FLOWE (1)

Scientists erecting a VAWT at FLOWE

A group of CalTech researchers are looking to redesign our future wind farms by observing the way fish swim in schools.  Fluid dynamics expert, John Dabiri, recently purchased two acres of land north of Los Angeles, where he established the CalTech Field Laboratory for Optimized Wind Energy (FLOWE).  The project was inspired by the findings from a classroom research study conducted by graduate students, Robert Wittlesey and Sebastian Liska, supervised by Dabiri.  Their results suggest that there may be substantial benefits to placing vertical-axis wind turbines (VAWT) in a strategic array, and that some configurations may allow the turbines to work more efficiently as a result of their relationship to others around them.

These results go against the industry norm as the most commonly used wind turbine in today’s market is the horizontal-axis wind turbine (HAWT).  Unlike the HAWT, the VAWT has no propellers and uses a vertical rotor to generate electricity.  Because of this design, these devices can be placed on smaller plots of land in a denser pattern.

So what do schools of fish have to do with the placement of wind turbines?

“[T]here is constructive hydrodynamic interference between the wakes of neighboring fish,” says Dabiri. “It turns out that many of the same physical principles can be applied to the interaction of vertical-axis wind turbines.”

When fish swim in schools, they align themselves strategically to optimize their forward propulsion, conserving maximum energy.  While studying the vortices left behind by these fish, Dabiri observed some that rotated clockwise, while others rotated counterclockwise.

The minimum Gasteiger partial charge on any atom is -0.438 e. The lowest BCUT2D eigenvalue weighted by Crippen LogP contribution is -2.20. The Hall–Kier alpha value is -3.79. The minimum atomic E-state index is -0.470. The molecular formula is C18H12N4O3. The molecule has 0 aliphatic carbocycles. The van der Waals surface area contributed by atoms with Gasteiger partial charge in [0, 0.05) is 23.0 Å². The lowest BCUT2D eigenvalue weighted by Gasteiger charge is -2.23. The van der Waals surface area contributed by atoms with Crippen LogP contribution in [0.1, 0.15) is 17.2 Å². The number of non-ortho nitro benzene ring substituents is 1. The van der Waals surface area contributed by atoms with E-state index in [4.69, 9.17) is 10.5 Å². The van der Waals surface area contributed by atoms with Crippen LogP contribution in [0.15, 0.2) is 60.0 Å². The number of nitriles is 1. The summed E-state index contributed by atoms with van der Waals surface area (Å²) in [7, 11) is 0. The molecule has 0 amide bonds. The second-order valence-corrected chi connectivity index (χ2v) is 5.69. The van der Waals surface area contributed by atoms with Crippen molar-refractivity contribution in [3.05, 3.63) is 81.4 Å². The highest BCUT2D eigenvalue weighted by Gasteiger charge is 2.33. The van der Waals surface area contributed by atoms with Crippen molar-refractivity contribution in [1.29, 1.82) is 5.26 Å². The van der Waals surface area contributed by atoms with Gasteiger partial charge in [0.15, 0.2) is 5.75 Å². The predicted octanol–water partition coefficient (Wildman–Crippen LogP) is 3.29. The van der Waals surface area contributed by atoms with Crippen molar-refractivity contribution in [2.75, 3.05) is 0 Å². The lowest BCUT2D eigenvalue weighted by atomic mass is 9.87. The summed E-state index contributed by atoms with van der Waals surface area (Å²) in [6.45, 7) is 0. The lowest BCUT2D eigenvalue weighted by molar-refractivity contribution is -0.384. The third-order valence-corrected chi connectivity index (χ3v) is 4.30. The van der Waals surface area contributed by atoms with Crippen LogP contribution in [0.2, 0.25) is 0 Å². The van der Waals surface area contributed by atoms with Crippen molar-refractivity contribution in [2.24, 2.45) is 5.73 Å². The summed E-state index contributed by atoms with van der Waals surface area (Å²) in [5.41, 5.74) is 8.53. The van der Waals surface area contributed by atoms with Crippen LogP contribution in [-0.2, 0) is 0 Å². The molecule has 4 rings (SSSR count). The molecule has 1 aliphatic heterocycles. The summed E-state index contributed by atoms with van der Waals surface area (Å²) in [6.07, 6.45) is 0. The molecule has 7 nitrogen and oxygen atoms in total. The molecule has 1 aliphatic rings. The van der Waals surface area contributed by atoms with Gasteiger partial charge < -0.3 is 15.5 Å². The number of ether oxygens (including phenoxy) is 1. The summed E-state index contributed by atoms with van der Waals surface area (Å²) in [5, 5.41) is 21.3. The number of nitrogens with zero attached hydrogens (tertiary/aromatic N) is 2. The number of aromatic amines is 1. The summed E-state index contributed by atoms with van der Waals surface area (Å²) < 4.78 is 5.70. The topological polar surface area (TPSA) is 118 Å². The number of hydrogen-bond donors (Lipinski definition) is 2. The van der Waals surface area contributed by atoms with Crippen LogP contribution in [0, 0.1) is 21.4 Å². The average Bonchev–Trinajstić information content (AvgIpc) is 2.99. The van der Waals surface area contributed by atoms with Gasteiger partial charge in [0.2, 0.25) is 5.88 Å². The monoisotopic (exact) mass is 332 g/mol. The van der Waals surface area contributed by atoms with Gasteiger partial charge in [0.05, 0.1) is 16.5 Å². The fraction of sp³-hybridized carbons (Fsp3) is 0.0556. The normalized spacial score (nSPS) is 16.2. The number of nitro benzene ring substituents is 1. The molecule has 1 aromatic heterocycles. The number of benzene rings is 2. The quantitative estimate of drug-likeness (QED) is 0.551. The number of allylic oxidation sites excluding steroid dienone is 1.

These observations contrast with current wind farm designs, where turbines sit neatly in rows, all spinning the same way.  Dabiri, along with his team, are applying the patterns of these vortices to the placement of their wind turbines in hopes of obtaining maximum energy extraction.  Most often, VAWTS are smaller in size and used in residential settings.  The results of FLOWE could potentially change this limitation. As the technology becomes more advanced and is tested further, utility-scale applications could be on the horizon.  Once the team identifies the optimal placement, Dabiri believes it may be possible to produce more than 10 times the amount of energy currently provided by a farm of horizontal turbines.  However, as with any technology, we will to wait and see how it evolves.

VAWTs have been around for thousands of years, yet they still have not made a significant dent in the modern, commercial wind market.  Many industry experts, such as Ian Woofenden, believe VAWTs to be in many ways inferior to the traditional HAWT.  Their main inferiority, according to Woofenden, lies in company overhype of underperforming technologies, leading the consumer to believe that VAWTs are superior to HAWTs.

To salvage the VAWT’s reputation, AWEA created the Small Wind Certification Council (SWCC), an independent certification body that certifies small wind turbines to meet or exceed AWEA’s Small Wind Turbine Performance and Safety Standard.  The Council started accepting applications in February and many small wind companies, such as Windspire Energy, are eager to get certified.  Windspire Energy has provided three turbines for FLOWE.  In exchange, Dabiri will share his research results with the company.

Currently, FLOWE is in its initial phase, but Dabiri has big goals for the project.  He purposely chose to place the turbines in a real-world condition, as opposed to a computer generated model or a laboratory wind tunnel.  Dabiri feels that a field demonstration can easily facilitate a future expansion from a basic science project into a power-generating facility.  If the results of the pilot program are significantly favorable, Dabiri and his team hope to transition to power-generation experiments, where the power can be put to use either locally or via grid connection.  This could allow us to build wind farms closer to urban centers and power centers, reducing the cost of power transmission.

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